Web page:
At about 3:21 p. m., a Border Patrol agent driving south on Interstate 5 radioed that he had seen one PHD truck coming out of a curve three miles south of the checkpoint. When the truck reached the San Clemente checkpoint area, it followed the signs directing all trucks to the truck scales rather than the inspection lane. After the truck had cleared the scales, Agent Douthett directed it to stop in a vacant area about 10 to 15 feet past the checkpoint station by the California Highway Patrol scales. The driver of the truck, defendant Palmer, gave the agents permission to open the back of the truck. There they found a number of illegal aliens and then arrested Palmer.


As the aliens from Palmer's truck were being processed, a second PHD truck pulled into the scales. As it left the scales, Agent Clover gestured to the driver to stop, but the truck passed Clover and parked near the first truck. The driver told Agent Fullen that he was a citizen and then said that he would not mind opening the truck, but did not have the key. The agents found an unlocked door, however, and Gabriel opened it upon request. One of the people inside identified himself as an illegal alien, and the agents arrested Gabriel and the truck's front seat passenger, Gabriel's brother Daniel (not a party to this appeal).



The Government argues for the first time on appeal that both stops should be upheld as fixed checkpoint stops under United States v. Martinez-Fuerte, 428 U.S. 543, 96 S.Ct. 3074, 49 L.Ed.2d 1116 (1976). In United States v. Patrin, 575 F.2d 708 (9th Cir. 1978), we recognized an extremely narrow exception to the principle that a federal appellate court does not consider an issue not passed on below. We may consider an issue conceded or neglected below if the issue is purely one of law and the pertinent record has been fully developed. This exception necessarily applies only when the party against whom the issue is raised would not be prejudiced and would not have tried his case differently either by developing new facts in response to or advancing distinct legal arguments against the issue. Id. at 721.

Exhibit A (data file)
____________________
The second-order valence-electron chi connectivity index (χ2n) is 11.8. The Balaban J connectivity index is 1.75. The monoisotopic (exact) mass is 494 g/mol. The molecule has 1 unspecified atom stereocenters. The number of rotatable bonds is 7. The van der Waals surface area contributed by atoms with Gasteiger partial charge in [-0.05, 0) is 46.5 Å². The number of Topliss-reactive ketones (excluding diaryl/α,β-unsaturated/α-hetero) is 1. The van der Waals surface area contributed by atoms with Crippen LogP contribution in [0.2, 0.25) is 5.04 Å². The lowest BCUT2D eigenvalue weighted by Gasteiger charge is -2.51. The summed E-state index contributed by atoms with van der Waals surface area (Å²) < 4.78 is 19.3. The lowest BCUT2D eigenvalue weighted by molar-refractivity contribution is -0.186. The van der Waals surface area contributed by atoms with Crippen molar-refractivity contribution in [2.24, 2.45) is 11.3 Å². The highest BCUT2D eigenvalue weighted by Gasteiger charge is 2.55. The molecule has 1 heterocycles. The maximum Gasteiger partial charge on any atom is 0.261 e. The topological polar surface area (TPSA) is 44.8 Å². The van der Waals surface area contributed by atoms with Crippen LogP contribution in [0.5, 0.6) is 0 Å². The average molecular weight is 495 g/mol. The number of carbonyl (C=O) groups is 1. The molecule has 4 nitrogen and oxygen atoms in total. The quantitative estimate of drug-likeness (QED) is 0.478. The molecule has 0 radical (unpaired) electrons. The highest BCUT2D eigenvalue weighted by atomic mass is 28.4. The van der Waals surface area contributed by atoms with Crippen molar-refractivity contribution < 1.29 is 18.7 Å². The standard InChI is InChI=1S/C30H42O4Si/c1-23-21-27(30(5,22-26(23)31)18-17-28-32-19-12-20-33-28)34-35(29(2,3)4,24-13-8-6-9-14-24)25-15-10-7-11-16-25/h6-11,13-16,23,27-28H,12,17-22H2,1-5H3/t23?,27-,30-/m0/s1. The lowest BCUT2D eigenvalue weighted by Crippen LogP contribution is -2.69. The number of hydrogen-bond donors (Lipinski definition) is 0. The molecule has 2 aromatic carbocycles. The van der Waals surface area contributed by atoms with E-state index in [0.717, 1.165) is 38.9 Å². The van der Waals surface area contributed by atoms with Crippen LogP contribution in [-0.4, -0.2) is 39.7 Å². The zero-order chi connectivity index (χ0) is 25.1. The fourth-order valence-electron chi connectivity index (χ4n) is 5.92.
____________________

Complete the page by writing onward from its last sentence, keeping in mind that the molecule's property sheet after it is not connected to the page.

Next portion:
We find that the record below shows that the Border Patrol agents in this case made a fixed checkpoint stop as a matter of law.

The record below indicates the following:


First. The stop of the truck at the scales was made pursuant to the directions located on the highway in the form of signs.

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Second. The San Clemente checkpoint is co-located with the California Highway Patrol scales area.